And so I might share a time when I’ve used 1 John 1:9, which I think is the most underrated scripture in the universe, where it says, “If I confess my sin,” and that word always people stumble on, but the word sin just means—it’s an archery term. It means you missed the mark. You didn’t hit the center, right? You may have missed it a little. You may have missed it a lot. So in 1 John 1:9, he says, “If I confess my sin, He’s faithful and just to forgive me and to cleanse from all unrighteousness,” and that’s the part no one pays any attention to. Okay?

So I just sinned, and I can give you an example. So I had, with my partners before all this, watched pornographic movies, for example. We had watched those. Even at the University of Texas, there was something called, I think, Friday night movies or something. And so, when I came to Christ, I never had a desire to see that again, but I could be driving down the Los Angeles freeway, where you have a lot of time, and suddenly something would start flashing in my mind from one of those films unconsciously called up by me. I wasn’t calling it up. And that disturbed me. So I would say out loud in my car—usually I was alone. “Okay, Lord, You saw that and I saw it, and I confess that that’s a sin, and I ask you to forgive me, but not just to forgive me, I ask you to cleanse me from this.” And I did that for about a year, and it just totally went away. I don’t ever have those flashbacks, nothing. But we forget to ask to be cleansed. Getting rid of a sin that has become a habit is not an easy thing to do, but it’s certainly not going to be done by secular psychology, because first they’re going to rationalize that it’s not really a sin. Everybody does it, right?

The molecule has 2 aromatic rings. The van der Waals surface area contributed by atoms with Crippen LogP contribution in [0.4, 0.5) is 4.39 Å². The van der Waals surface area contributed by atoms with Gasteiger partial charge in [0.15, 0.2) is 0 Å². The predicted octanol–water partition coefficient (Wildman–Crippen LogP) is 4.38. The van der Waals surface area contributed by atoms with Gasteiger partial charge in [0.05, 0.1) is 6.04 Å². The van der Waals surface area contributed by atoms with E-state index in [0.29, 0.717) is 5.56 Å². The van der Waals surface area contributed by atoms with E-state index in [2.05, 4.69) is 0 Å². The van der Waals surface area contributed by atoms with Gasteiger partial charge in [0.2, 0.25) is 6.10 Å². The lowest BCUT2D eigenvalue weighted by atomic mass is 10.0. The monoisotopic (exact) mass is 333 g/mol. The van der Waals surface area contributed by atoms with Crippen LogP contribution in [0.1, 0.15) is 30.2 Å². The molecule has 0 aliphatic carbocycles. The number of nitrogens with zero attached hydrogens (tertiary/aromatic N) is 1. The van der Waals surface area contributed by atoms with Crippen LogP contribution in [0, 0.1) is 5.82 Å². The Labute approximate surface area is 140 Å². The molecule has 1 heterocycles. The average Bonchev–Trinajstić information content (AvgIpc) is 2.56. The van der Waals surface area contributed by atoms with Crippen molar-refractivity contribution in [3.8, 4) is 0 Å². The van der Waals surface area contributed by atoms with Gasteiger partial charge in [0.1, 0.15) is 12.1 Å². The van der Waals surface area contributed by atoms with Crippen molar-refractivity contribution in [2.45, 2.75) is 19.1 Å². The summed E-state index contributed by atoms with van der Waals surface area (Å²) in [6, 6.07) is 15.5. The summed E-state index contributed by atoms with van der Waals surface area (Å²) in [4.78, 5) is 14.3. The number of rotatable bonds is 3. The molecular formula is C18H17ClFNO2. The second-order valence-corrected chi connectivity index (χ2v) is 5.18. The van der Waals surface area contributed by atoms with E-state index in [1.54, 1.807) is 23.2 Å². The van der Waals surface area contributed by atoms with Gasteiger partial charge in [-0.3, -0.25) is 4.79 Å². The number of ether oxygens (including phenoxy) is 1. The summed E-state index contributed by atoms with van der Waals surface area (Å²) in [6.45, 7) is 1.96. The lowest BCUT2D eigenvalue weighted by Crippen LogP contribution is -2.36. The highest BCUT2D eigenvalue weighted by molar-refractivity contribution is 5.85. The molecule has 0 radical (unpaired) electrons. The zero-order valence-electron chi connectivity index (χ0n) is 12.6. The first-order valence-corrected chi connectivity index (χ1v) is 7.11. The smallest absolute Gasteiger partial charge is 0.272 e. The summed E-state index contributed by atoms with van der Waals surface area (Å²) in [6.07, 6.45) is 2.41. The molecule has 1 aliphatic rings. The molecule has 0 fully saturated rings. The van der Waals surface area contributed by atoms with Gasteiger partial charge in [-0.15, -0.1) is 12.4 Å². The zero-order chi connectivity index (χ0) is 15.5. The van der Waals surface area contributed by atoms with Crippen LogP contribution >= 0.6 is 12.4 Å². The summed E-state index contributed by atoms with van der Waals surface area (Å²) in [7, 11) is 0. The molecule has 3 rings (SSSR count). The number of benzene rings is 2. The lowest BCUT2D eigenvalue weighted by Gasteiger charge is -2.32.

So Christian psychology. Real Christian psychology, biblical psychology, is as far from secular psychology as anything. I mean, I can’t even imagine a field that’s more disparate than the way we teach psychology. You know, there was a book that was famous when I was young and you probably were, too, and it was the book that everybody read about psychology, and it said, I’m okay, you’re okay. Two lies. I’m not okay, and neither are you!

That is very true.

If you want to believe it, go right ahead, but it was exactly the opposite, and we grew up on that. And we taught our children that and their grandchildren that. And now we have what we have.

Yes.

We have exactly what has been planted.

Yes.